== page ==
Wednesday, September 10, 2014

Do They Just Make This Stuff Up?

And in a related blog post, as I pondered Oteil's comment about time becoming more important than money, it got me back to black holes.

I recently watched a documentary featuring Stephen Hawking in an attempt to stretch the boundaries of my tiny brain.

In this documentary he set about proving that there can be no God because of scientific theories regarding the creation of the universe.

He went far beyond the Big Bang and far beyond my ability to understand it all.

But somewhere in his argument the subject of black holes came up, and I believe he said that time does not exist in black holes, or that time stops in black holes.

This immediately piqued my interest.

If I could crawl inside a black hole and stop time, I would decorate the interior with mirrors and contemplate myself endlessly until I understood myself perfectly.

Then I would re-emerge a new man, the real me, back into my current life, ready to do with my talents and strengths what destiny had originally planned for me.

Fully. Satisfyingly. Soul validatingly.

Let's not consider what happened to my family and friends while I was in the black hole. With my diminished powers of comprehension I could be in there for a long time. The consequences for everyone else are too complicated to factor in.

I just rooted around online trying to dig up more facts about this stop time thing. Got nowhere with that but learned a lot about black holes.

In the 1970's Hawking shook up the scientific world with his theory of black holes. Black holes being entities with gravity so powerful even light can't escape. They possess a mysterious singularity at their cores that approaches zero size and infinite density, with the power to pulverize anything that comes within reach.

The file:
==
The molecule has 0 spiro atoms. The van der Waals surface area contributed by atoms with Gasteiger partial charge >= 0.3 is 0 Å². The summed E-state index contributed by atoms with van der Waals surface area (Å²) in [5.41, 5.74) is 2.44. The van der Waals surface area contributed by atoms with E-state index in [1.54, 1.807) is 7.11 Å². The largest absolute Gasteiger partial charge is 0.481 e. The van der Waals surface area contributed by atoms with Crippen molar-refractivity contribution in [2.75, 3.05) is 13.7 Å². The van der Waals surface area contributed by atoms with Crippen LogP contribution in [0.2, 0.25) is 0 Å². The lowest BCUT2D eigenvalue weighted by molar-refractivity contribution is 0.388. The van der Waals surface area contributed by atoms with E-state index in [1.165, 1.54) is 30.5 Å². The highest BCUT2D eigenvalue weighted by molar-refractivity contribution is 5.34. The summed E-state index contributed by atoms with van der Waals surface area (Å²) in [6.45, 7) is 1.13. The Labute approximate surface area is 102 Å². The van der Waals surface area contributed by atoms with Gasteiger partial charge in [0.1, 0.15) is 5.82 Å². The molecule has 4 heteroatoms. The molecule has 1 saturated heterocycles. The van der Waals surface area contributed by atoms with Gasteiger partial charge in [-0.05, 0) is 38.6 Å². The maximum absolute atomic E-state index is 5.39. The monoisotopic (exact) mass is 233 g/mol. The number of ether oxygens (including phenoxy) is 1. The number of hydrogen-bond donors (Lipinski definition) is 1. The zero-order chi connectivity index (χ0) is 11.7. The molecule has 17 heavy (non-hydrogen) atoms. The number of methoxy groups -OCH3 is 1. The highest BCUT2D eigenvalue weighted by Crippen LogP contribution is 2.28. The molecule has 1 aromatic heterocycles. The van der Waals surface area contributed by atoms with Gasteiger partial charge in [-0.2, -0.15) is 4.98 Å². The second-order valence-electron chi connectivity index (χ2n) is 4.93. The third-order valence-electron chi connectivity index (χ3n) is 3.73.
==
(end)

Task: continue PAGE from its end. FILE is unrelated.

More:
Then, in January of this year, Hawking said there are no black holes. At least not as previously conceived.

His original theory postulated an "event horizon" - an invisible threshold to the black hole beyond which nothing can escape. If you tried to get back out of the black hole you could never do it because of it's immense gravitational pull.

This does not help me at all.

A couple of years ago, physicists at the Kavli institute analyzed the event horizon and came to the conclusion that rather than being invisible, it would have to be a seething sheet of energy. They called it a firewall, saying "the event horizon would literally be a ring of fire that burns anyone falling through."

This does not help me at all.

Hawking now theorizes that instead of a sharply defined event horizon, black holes could have a mushier barrier called an "apparent horizon", which is firm enough to hold stuff in, but not firm enough to generate a ring of fire.

This does not help me at all.

BUT he goes on to say that the apparent horizon could disappear, leaving the door open for escape from a black hole.

This gives me hope.

However, before I rocket off to the nearest black hole to find myself, I think I will wait a while in case Stephen Hawking changes his mind again.

Maybe I'll just read some Kierkegaard in the meantime.

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